Ripe ackee fruit hanging from a branch, with its red outer shell peeled back exposing its black seeds and yellow arils.
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Native to West Africa and popular in Jamaican cuisine, ackee must be properly ripened and prepared before it is safe to eat. Unripe ackee contains a toxin that can cause severe illness, leading to its strict regulation in the U.S. Only canned ackee that meets safety standards is allowed to be imported.

Ortolan (France)

A bird with orange plumage on its chest sitting on a branch among fresh green foliage.
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The ortolan, a small bird, was once a French delicacy served to gourmets willing to overlook the brutal method of its preparation. Captured live, kept in darkness to gorge on grain, and then drowned in Armagnac, this preparation method led to ethical outrage and a subsequent ban in France.

Kinder Surprise Eggs (USA)

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Popular throughout Europe, Kinder Surprise Eggs contain a toy inside a chocolate shell, posing a choking hazard. Due to strict U.S. regulations against non-edible objects embedded within food products, these eggs are banned in the United States.

10 Controversial Food Ingredients Used In America That Are Banned Globally

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Around the globe, countries take varied approaches to food safety, setting their own rules on which ingredients and production methods are deemed acceptable. What’s routine in the U.S. food industry often faces stricter scrutiny abroad. With the U.S. grappling with high rates of chronic illnesses and food-related disorders, it begs the question: could certain widely-used, yet overseas-banned, additives be contributing to America’s public health challenges?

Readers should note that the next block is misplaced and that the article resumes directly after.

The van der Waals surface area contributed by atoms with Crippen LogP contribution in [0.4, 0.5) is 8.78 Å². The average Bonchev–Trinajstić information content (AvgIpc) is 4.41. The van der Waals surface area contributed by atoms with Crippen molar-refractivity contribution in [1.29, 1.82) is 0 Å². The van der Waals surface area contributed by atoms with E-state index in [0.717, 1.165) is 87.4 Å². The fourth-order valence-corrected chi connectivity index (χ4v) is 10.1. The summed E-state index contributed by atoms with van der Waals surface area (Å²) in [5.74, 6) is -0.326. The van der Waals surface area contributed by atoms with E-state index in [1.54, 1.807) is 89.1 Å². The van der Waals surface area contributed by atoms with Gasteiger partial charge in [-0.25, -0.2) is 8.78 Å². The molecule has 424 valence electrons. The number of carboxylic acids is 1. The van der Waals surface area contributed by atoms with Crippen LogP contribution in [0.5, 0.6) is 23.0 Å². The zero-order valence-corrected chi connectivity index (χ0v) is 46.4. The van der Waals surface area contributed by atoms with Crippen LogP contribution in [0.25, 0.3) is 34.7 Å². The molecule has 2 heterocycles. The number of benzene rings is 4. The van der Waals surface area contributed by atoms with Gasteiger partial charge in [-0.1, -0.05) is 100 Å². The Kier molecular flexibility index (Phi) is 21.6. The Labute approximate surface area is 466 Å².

Read it Here: 10 Controversial Food Ingredients Used In America That Are Banned Globally

10 Extreme Food Eating Challenges Across The USA

Billboard advertising a free 72 oz steak challenge at the big texan in amarillo, texas, featuring retro comic-style graphics under a cloudy sky.
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From towering burgers to fiery pizzas, America’s food challenges are not for the faint of heart. These contests stretch from coast to coast, offering daring diners the chance to test their mettle against outrageous portions and blistering spices. Whether it’s devouring an entire kitchen’s worth of ice cream or tackling a pizza larger than a car tire, each challenge packs a unique punch that draws crowds and creates legends. Here’s a rundown of the 10 wildest eating contests across the country, where glory is just a bite away.

Read it Here: 10 Extreme Food Eating Challenges Across The USA

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Founder and Writer at Running to the Kitchen | About

Gina Matsoukas is an AP syndicated writer. She is the founder, photographer and recipe developer of Running to the Kitchen — a food website focused on providing healthy, wholesome recipes using fresh and seasonal ingredients. Her work has been featured in numerous media outlets both digital and print, including MSN, Huffington post, Buzzfeed, Women’s Health and Food Network.